When Life Gives You Lemon…

Paramount's White House Correspondents' Association Dinner After Party
Don Lemon, Poppy Harlow, and Kaitlan Collins will anchor a revamped morning news program slated to launch this fall. Photo: Shedrick Pelt/Getty Images
Dylan Byers
September 16, 2022

Chris Licht, the chairman and chief executive of CNN, has spent his early tenure at the network wielding a fine chisel. For four and a half months, he has chipped away at the edges of Jeff Zucker’s former news network— taming chyrons, discouraging sanctimony, unceremoniously ousting Brian Stelter, and allowing the departure of John Harwood and Jeff Toobin types—all in the service of refashioning CNN as a less polarizing, semi-bipartisan network that might ostensibly appeal to a broader swath of what remains of the television news-consuming public. Licht gets pissed when people assume he is following the indirect orders of cable pioneer and Warner Bros. Discovery board member, John Malone. But he is, at the very least, executing a Malonian strategy.

It has been a fraught effort so far, and one that has created a great deal of sturm und drang at the network, as apprehensive talent nervously try to appease the new boss while critics hyperventilate about what they fear is a reversion to neutered journalism and anodyne both-sidesism. There’s ample evidence that CNN’s journalism is not being neutered, of course—they continue to hold both Republicans and Democrats to account, report admirably on the war in Ukraine, and the tragically incessant school shootings deviling our country. But whatever one makes of Licht’s efforts, it’s undeniable that his early tenure has been defined by a painfully drawn-out tweaking of the existing infrastructure, rather than a bold, creative reimagining.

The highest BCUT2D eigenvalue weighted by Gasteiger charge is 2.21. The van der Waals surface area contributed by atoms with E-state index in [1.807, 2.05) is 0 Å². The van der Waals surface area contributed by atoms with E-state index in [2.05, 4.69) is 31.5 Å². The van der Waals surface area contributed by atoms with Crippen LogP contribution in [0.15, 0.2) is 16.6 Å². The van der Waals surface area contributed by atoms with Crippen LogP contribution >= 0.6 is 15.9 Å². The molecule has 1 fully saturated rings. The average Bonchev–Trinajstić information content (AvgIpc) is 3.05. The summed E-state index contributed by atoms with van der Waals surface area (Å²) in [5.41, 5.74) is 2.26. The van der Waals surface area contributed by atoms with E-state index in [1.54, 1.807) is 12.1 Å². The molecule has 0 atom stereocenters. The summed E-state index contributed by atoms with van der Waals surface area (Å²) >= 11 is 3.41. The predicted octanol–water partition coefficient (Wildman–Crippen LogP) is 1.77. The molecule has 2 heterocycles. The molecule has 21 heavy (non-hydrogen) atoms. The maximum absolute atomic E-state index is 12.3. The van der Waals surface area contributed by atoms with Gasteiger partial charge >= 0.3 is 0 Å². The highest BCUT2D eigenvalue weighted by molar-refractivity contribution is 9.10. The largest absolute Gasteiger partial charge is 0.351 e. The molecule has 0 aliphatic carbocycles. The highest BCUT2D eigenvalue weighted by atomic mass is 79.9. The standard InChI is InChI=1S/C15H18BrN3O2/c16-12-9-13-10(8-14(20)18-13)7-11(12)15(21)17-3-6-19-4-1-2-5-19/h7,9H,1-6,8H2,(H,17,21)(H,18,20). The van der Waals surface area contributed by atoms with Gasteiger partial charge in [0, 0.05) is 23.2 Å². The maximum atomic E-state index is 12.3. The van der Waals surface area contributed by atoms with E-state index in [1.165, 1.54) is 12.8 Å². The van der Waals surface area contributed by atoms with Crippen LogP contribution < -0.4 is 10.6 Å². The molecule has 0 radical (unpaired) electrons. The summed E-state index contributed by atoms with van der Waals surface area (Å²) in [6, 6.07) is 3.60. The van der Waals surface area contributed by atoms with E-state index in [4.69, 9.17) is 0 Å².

This week, at long last, Licht made his first additive move, albeit once again with existing parts. On Thursday, he announced that Don Lemon, Poppy Harlow, and Kaitlan Collins will anchor an entirely revamped morning news program slated to launch this fall, possibly as early as October. The show, which Licht has described perhaps too confidently as “game-changing,” will nevertheless be his most significant mark on the network to date. It is also a project that is near and dear to Licht’s heart, given his career-defining stints as executive producer of MSNBC’s “Morning Joe” and “CBS This Morning”—two programs that offer a template for Licht’s new CNN show and against which Lemon & Co. will compete. Licht’s stated ambition is to create “an evolved version” of NBC’s “Today” and ABC’s “Good Morning America,” but of course one must work their way out of third before thinking about competing with first.